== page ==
Figure 1: Erikson believed our personality is developed in stages.

If successful, after each stage, the individual gains a basic virtue. This virtue can help individuals approach and address crises throughout their lives.

Let's now briefly consider the stages of development.

Erikson's Stages of Development: Chart

We will now go through each stage and consider its importance for personality development and what could happen if the stage succeeds or fails. Here are the stages of development in a chart.

StageAges(s)CrisisBasic virtue gained1.New-born - 18 monthsTrust vs. mistrustHope2.1.5 - 3 yearsAutonomy vs. shameWill3.3 - 5 yearsInitiative vs. guiltPurpose4.5 - 12 yearsIndustry vs. inferiorityCompetency5.12 - 18 yearsIdentity vs. role confusionFidelity6.18 - 40 yearsIntimacy vs. isolationLove7.40 - 65 yearsGenerativity vs. stagnationCare8.65 +Ego integrity vs. despairWisdom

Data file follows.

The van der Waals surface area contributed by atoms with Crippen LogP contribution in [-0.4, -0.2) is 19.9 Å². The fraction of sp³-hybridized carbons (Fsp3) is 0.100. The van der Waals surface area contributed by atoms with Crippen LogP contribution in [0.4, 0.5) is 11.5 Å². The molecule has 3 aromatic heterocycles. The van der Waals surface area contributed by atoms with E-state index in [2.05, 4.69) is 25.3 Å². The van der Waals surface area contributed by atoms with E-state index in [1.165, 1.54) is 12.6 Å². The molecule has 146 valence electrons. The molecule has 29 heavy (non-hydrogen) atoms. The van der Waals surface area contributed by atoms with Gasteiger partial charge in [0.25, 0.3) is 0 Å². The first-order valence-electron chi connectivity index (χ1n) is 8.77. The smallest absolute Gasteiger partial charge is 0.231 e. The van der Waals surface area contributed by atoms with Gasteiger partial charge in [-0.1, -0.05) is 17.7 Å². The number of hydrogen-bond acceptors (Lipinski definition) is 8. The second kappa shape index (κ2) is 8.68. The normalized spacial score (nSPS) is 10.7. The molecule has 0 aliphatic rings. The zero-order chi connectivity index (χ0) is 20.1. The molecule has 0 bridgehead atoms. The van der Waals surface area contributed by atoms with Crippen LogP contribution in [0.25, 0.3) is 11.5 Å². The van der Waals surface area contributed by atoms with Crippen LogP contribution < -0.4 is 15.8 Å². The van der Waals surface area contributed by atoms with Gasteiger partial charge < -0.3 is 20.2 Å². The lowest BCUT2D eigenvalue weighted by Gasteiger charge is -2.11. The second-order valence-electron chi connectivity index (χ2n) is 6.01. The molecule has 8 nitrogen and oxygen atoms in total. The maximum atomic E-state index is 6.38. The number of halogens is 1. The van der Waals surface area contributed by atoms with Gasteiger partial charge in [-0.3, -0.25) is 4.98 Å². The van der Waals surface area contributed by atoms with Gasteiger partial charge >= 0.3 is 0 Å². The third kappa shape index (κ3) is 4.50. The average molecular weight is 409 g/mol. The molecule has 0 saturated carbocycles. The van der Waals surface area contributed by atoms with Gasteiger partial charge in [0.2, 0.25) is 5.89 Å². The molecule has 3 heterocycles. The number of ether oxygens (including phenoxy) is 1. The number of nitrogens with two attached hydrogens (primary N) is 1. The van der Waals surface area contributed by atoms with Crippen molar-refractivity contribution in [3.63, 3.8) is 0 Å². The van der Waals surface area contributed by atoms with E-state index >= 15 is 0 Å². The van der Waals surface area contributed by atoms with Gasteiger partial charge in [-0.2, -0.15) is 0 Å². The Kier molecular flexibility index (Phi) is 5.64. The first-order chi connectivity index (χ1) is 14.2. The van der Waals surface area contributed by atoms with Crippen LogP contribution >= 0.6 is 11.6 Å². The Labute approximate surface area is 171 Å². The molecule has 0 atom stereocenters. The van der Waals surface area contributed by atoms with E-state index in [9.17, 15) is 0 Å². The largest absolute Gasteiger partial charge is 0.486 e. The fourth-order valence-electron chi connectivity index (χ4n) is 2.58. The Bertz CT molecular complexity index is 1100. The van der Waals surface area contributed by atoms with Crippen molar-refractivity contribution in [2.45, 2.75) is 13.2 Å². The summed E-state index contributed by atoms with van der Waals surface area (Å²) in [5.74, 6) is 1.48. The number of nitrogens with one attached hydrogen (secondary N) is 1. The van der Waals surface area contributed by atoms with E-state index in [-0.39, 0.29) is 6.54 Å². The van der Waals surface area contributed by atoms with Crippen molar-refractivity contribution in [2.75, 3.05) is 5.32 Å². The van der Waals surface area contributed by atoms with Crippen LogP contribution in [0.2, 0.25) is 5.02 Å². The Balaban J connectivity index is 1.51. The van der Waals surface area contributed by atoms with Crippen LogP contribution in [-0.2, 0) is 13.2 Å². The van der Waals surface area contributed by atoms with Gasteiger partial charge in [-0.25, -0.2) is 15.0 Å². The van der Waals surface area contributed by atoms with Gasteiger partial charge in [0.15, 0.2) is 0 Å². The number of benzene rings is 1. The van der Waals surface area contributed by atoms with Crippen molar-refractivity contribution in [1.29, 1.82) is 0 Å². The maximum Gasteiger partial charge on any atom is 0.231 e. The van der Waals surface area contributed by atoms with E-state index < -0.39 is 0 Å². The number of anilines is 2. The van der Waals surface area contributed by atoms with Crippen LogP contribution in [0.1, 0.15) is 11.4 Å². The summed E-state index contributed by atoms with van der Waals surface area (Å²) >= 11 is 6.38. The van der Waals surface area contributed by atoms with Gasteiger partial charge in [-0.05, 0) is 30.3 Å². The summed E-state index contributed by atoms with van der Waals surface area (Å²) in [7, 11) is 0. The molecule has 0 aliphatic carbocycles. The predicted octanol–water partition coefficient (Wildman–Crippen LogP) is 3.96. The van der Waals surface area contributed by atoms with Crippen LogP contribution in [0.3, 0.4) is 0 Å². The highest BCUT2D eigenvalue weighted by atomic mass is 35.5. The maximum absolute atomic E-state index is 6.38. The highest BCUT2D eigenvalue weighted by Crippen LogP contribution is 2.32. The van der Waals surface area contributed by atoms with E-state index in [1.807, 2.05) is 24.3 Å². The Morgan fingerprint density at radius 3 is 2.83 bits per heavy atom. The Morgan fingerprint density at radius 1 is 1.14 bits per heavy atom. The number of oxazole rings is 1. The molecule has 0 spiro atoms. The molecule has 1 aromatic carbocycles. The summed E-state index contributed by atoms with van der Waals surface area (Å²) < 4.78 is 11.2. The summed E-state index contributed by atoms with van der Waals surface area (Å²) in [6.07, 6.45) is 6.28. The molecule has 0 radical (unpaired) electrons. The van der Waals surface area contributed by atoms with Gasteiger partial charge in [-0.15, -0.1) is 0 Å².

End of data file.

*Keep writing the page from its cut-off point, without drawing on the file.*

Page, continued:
Erikson Stages of Development Ages

Erikson's stage of development focuses on different ages to infer a person's stage. In general, the ages are:

  • Newborn to 18 months (Trust vs. mistrust)
  • 1.5 to 3 years (Autonomy vs. shame)
  • 3 to 5 years (Initiative vs. guilt)
  • 5 to 12 years (Industry vs. inferiority)
  • 12 to 18 years (Identity vs. role confusion)
  • 18 to 40 years (Intimacy vs. isolation)
  • 40 to 65 years (Generativity vs. stagnation)
  • 65+ years (Ego integrity vs. despair)

Erikson's Stages of Development Examples

We can see examples of each stage in action how a person in a specific age range acts, namely, how the person interacts in each stage with the world and people around them.